Housing Minister Yoav Galant on Tuesday condemned the genocide taking place in Syria, adding that “it is time to eliminate” President Bashar Assad, following US accusations that the regime is using a crematorium to hide atrocities being committed outside Damascus.
“The reality in which people are executed in Syria, being hit deliberately by chemical weapons, their bodies being burned, something we haven’t seen in 70 years, we are crossing a redline and it is time to eliminate Assad, literally,” Galant, a former major-general in the IDF and member of the National Security Council, said at the Second International Ground Warfare and Logistics Conference at Latrun, outside of Jerusalem.
Earlier, in an interview with Army Radio, Galant charged that the rule of the Assad regime is the worst since the Nazis led by Adolf Hitler in Germany during World War II.
“What is happening in Syria is defined as genocide, under all its classifications,” he told Army Radio. The Kulanu minister added that Israel wants to see Assad and his Alawite regime fall from power and be replaced by a moderate Sunni ruler.
The US State Department on Monday accused the Assad regime of having constructed a crematorium at the notorious Sednaya military prison near Damascus to burn the bodies of prisoners that continue to be executed inside.
“Beginning in 2013, the Syrian regime modified a building within the Sednaya complex to support what we believe is a crematorium,” said Assistant Secretary of State Stuart Jones, adding, “We believe that the building of a crematorium is an effort to cover up the extent of mass murders taking place in Sednaya prison.
“These atrocities have been carried out seemingly with the unconditional support from Russia and Iran,” the main backers of the Assad regime, Jones continued.
According to Galant, while it is unclear whether or not the crematorium was in use for all those years, it is imperative that something must now be done, as the actions of the Assad regime amount to nothing less than a genocide, with “hundreds of thousands killed.”
The Obama administration made a “strategic mistake,” Galant said, by “deviating” from the course of supporting Sunni countries in order to try get closer to Shi’ite countries, something that he said is different in the Trump administration.
Up until a year-and-a-half ago, Syria looked like it was heading toward Sunni rule, but following the Russian intervention, which used methods first applied in Chechnya, such as blockading cities while continuing aerial bombardments, the will of the rebels to fight was broken and the tide turned. But while the Russians are currently backing Assad, they realize the importance of the region and understand who they are aligned with, Galant said.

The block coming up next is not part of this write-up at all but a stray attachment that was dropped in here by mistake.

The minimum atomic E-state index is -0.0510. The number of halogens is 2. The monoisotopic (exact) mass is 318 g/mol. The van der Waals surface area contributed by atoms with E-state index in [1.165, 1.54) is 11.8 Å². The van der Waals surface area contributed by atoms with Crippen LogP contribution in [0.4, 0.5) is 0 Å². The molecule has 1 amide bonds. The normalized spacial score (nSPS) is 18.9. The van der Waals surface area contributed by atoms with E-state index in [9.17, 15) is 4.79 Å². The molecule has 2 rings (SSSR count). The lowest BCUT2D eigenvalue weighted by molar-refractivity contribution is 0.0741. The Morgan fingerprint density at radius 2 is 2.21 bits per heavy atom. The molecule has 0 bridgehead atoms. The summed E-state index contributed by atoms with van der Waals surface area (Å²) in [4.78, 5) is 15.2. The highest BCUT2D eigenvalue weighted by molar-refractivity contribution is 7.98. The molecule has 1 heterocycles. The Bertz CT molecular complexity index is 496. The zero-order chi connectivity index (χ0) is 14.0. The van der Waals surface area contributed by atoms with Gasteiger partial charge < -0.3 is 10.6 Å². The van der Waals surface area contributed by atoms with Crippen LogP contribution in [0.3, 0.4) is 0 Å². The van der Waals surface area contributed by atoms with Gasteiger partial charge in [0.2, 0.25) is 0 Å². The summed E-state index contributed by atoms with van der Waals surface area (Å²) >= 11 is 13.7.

“They realize that once the war is over there will still be 20 million Sunnis in Syria who will be wanting to avenge their dead and the Russians know they will be a target,” Galant said, adding that the Russians will “seek avenues to make relations better with the Sunnis, including sacrificing Assad.”
The major threat to Israel remains Iran, which wishes to open up a Shi’ite land bridge from Tehran through Iraq to Damascus in order to get to Israel, according to Galant.
“What is behind Syria is Hezbollah, which is backed by Iran. Iran is a danger to the security of the entire world.
Iran is the problem, not the solution,” he said.
“When we get the tail of the snake [Assad], we can get the head in Tehran, too,” he added.
Earlier on Tuesday, the Syrian government denied US accusations that a crematorium had been built at one of its prisons that could be used to dispose of detainees’ remains.
A Foreign Ministry statement published by state news agency SANA said the US administration had come out with “a new Hollywood story detached from reality” by alleging the crematorium had been built at Sednaya military prison near Damascus.
Amnesty International reported in February that an average of 20 to 50 people were hanged each week at the Sednaya military prison. Between 5,000 and 13,000 people were executed at Sednaya in the four years since a popular uprising descended into war, it said.
The Syrian government also denied that accusation.
Amnesty said the executions took place between 2011 and 2015, but were probably still being carried out and amount to war crimes.
In a briefing on Monday, Jones showed aerial images of what he said was the crematorium at the Sednaya site.Reuters contributed to this report.